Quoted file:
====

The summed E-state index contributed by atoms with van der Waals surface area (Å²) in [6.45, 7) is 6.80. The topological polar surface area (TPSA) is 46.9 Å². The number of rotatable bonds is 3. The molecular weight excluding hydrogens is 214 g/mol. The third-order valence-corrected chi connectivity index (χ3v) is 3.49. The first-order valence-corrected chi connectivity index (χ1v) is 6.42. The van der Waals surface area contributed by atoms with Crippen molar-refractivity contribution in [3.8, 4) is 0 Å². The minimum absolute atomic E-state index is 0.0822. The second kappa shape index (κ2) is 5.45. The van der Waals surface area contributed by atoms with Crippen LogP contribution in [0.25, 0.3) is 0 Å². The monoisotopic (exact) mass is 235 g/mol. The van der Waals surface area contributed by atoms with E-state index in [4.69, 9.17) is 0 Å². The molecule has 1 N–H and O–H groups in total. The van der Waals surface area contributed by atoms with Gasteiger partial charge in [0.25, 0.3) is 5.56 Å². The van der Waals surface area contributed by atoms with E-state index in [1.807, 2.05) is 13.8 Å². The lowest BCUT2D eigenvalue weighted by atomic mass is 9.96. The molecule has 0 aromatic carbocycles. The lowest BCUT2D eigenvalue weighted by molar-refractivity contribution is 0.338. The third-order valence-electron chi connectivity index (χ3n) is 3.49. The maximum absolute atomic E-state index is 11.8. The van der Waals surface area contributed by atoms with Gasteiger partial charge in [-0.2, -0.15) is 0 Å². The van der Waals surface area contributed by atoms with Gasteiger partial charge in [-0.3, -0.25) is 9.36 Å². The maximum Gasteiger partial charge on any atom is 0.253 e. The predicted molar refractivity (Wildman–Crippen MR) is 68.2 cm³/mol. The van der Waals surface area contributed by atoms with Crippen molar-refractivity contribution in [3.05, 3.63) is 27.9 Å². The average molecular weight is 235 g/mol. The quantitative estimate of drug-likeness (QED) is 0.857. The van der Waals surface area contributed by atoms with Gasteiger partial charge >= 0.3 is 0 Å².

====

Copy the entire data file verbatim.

The summed E-state index contributed by atoms with van der Waals surface area (Å²) in [6.45, 7) is 6.80. The topological polar surface area (TPSA) is 46.9 Å². The number of rotatable bonds is 3. The molecular weight excluding hydrogens is 214 g/mol. The third-order valence-corrected chi connectivity index (χ3v) is 3.49. The first-order valence-corrected chi connectivity index (χ1v) is 6.42. The van der Waals surface area contributed by atoms with Crippen molar-refractivity contribution in [3.8, 4) is 0 Å². The minimum absolute atomic E-state index is 0.0822. The second kappa shape index (κ2) is 5.45. The van der Waals surface area contributed by atoms with Crippen LogP contribution in [0.25, 0.3) is 0 Å². The monoisotopic (exact) mass is 235 g/mol. The van der Waals surface area contributed by atoms with E-state index in [4.69, 9.17) is 0 Å². The molecule has 1 N–H and O–H groups in total. The van der Waals surface area contributed by atoms with Gasteiger partial charge in [0.25, 0.3) is 5.56 Å². The van der Waals surface area contributed by atoms with E-state index in [1.807, 2.05) is 13.8 Å². The lowest BCUT2D eigenvalue weighted by atomic mass is 9.96. The molecule has 0 aromatic carbocycles. The lowest BCUT2D eigenvalue weighted by molar-refractivity contribution is 0.338. The third-order valence-electron chi connectivity index (χ3n) is 3.49. The maximum absolute atomic E-state index is 11.8. The van der Waals surface area contributed by atoms with Gasteiger partial charge in [-0.2, -0.15) is 0 Å². The van der Waals surface area contributed by atoms with Gasteiger partial charge in [-0.3, -0.25) is 9.36 Å². The maximum Gasteiger partial charge on any atom is 0.253 e. The predicted molar refractivity (Wildman–Crippen MR) is 68.2 cm³/mol. The van der Waals surface area contributed by atoms with Crippen molar-refractivity contribution in [3.05, 3.63) is 27.9 Å². The average molecular weight is 235 g/mol. The quantitative estimate of drug-likeness (QED) is 0.857. The van der Waals surface area contributed by atoms with Gasteiger partial charge >= 0.3 is 0 Å².